We all experience transitions throughout our lives. We graduate from college and enter the workforce, start and end relationships, change jobs and careers, have children, send our children off to school, and even watch our children change as they grow older, go to school, and start relationships, careers, and families of their own. In fact, if there is one constant in life, it is change.
Unfortunately, while many of life’s transitions can be handled gracefully and without much effort, specific changes at certain times can be more difficult to handle than others. And it is not uncommon for both men and women to experience may dramatic changes during mid-life.
This isn’t to say the nature of the transitions is more dramatic during this time of life. The loss of a job or a divorce can be just as difficult to deal with for a 30-something or someone who’s in their 60s as it is for a person in the their 40s.
That having been said, while the nature and onset of such transitions is unique to each individual, there are specific reasons why mid-life transitions can be more difficult than those at other life stages.
Fortunately, mid-life transitions, no matter how challenging, need not turn into mid-life crises.
What Makes Mid-Life Transitions So Challenging?
There is no shortage of reasons why transitions occurring during mid-life are often more challenging than when the same transitions occur during other periods.
For example, one factor that compounds the difficulty of any transition during mid-life is hormonal. Women in their mid to late forties often experience erratic amounts of estrogen in their bodies or a sharp drop in estrogen production and menopause is likely to be at its onset, or just around the corner. While the effects of our bodies’ estrogen production are too complex to be fully understood, estrogen levels do play a significant role in regulating women’s moods and emotions. Similarly, men experience a decrease in testosterone production during this same period, although the effects and changes they produce tend to be less pronounced and more gradual.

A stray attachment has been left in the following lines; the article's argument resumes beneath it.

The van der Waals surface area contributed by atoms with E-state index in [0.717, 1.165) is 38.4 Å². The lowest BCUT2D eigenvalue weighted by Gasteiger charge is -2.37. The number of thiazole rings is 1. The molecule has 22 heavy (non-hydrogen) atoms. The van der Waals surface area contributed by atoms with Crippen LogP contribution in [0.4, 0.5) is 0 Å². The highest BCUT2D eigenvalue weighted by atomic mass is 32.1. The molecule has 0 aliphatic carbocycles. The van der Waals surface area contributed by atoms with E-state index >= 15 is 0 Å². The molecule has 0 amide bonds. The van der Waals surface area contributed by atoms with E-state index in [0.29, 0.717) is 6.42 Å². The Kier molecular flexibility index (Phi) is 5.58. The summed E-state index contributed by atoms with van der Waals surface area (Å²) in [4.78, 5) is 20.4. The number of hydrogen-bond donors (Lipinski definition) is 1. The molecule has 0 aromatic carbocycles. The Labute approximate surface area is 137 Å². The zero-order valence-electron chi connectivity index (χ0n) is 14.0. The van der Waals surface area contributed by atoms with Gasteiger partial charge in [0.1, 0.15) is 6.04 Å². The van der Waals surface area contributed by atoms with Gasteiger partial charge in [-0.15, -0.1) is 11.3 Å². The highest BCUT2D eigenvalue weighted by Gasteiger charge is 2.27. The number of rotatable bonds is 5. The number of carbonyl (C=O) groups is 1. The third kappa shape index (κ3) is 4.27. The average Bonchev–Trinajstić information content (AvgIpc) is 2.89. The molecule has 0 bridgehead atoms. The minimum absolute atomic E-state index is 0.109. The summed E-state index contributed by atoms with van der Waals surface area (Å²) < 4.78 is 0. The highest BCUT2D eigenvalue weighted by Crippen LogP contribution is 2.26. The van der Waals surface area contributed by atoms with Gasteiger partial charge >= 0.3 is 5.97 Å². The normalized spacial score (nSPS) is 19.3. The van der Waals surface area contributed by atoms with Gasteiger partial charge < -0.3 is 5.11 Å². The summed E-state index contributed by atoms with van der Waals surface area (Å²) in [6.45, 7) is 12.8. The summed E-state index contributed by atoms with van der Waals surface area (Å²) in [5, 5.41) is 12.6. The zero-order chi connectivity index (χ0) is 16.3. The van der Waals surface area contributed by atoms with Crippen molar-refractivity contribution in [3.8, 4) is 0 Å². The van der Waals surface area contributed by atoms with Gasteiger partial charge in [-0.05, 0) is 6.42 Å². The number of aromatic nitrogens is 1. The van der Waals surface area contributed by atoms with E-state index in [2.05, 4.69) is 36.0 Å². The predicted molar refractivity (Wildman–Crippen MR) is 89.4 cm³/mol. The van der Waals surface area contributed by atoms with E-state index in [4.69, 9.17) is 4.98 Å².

Another major reason that mid-life transitions tend to be more difficult is because our emotional and psychological investments in maintaining the status quo tend to be stronger during this stage of life.
Someone in their 20s is likely to have only been in the same job, career, or relationship for a few years, hence their emotional and psychological attachment is less likely to be as strong as someone in their mid-40s who’s been in the same job, career, or relationship for a decade or two. Consequently, when people in mid-life face a job loss or divorce such an event is more likely to challenge their assumptions about who they are and the life they’ve worked so hard and for so long to build.
Similarly, it is common for people in their 20s to still be exploring who they are and what they want out of life. Changing priorities and goals during this period is normal and transitions more routine. However, when a man or woman in their 40s begins to second guess their priorities it often leads to discomforting questions related to their personal identity, self-confidence, and self-esteem. Questions about what one values most in life, what is most meaningful, what do we want out of our relationships with others and out of our relationship with ourselves are natural for adolescents and young adults. But for people in mid-life to discover they have the same questions even though they thought they already had the answers can lead to a lot of anxiety and self-doubt.